Thirty-seven year-old Cristina Tzintzún Ramirez, a prominent Texas activist who has spent most of her adult life organizing within the Latinx community, has been hellbent on facilitating change at the local and state level by empowering everyone from undocumented workers to millennials. Now with her sights fixed on winning a seat in the U.S. Senate in the 2020 election, Tzintzún Ramirez hopes to leverage the work that she’s put in as a community organizer to carry her through her first-ever run for office.
The only Latina with her hat in the ring, Tzintzún Ramirez is joining several other candidates who hope to unseat Republican Senator John Cornyn, the incumbent who will be running for his fourth term in office.
Drafted by former campaign staff of Beto O’Rourke’s, Tzintzún Ramirez is a newcomer to the political race but knows exactly what she’ll do for Texans from her national platform. “I don’t think we have a reflection of those in power that represent the Texas we are today. I think I represent those ideals and the diversity of the state, and I want Texas to be a national leader in solving the major problems that our country faces,” Tzintzún Ramirez told the Texas Tribune when she announced her candidacy. “I know how to speak to the diversity of this state.” As Cornyn’s most progressive challenger to date, she’s not watering her platform down to make herself more palatable to moderates and has instead come out in support of policies like Medicare for All that will help level the playing field for all Texans.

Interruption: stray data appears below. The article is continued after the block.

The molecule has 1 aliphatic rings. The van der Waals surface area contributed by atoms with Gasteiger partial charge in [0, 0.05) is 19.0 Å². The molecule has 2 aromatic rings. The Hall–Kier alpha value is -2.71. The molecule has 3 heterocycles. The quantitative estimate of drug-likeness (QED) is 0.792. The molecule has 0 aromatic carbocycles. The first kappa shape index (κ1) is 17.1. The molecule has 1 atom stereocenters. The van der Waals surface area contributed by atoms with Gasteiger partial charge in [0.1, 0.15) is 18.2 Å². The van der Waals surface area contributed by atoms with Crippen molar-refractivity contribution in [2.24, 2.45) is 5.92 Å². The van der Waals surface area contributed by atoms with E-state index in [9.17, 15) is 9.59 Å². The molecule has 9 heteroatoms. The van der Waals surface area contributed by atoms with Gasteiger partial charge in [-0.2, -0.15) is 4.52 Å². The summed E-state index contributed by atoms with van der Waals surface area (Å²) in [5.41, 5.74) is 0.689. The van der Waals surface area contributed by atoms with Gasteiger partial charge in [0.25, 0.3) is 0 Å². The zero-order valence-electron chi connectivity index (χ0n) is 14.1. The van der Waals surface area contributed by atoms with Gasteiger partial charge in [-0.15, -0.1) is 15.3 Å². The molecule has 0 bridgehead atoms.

Beating Cornyn, she believes, will take more than simply convincing voters to cross the aisle to escape racist rhetoric and the officials who condone it. Her approach is to get new voters to the polls, a goal she’s been working toward for many years now: She’s the founder of the non-partisan Jolt Initiative, which has been up and running since Trump came into office. (She has since stepped down as president to pursue her Senatorial run.) Jolt Initiative has put an emphasis on energizing young Latinx Texans and teaching them how to make their voices heard, even before they are old enough to cast a vote.
As it stands, half of all youth under the age of 18 in the state are Latinos, which given some people the impression that it’s inevitable for Texas to become a blue state. But getting the Latinx community to turn out on Election Day to vote for their interests is not something Tzintzún Ramirez has ever taken for granted. “Some people look at Texas’ Latino population and say Texas will quickly turn blue, but I don’t believe demographics are destiny,” she told the Texas Observer in 2017. “It requires real organizing and investment in the community. You have to be committed long-term to Texas.”
At the time, while many of the media was focused on Beto’s midterm prospects, she contended that the focus should extend well beyond just one election cycle. Her foresight was spot on; with so many other candidates vying for Cornyn’s seat, it’s clear that even with Beto’s loss, her base is more energized than ever. As the daughter of a Mexican immigrant, Tzintzún Ramirez hopes to be the one to take the seat. “I am very aware of the symbolism that my race and my candidacy brings in this moment in our state and country’s history,” Tzintzún Ramirez told AP News. “At the end of the day, I think that most Texans realize our diversity is our strength, that there is nothing to be afraid of.”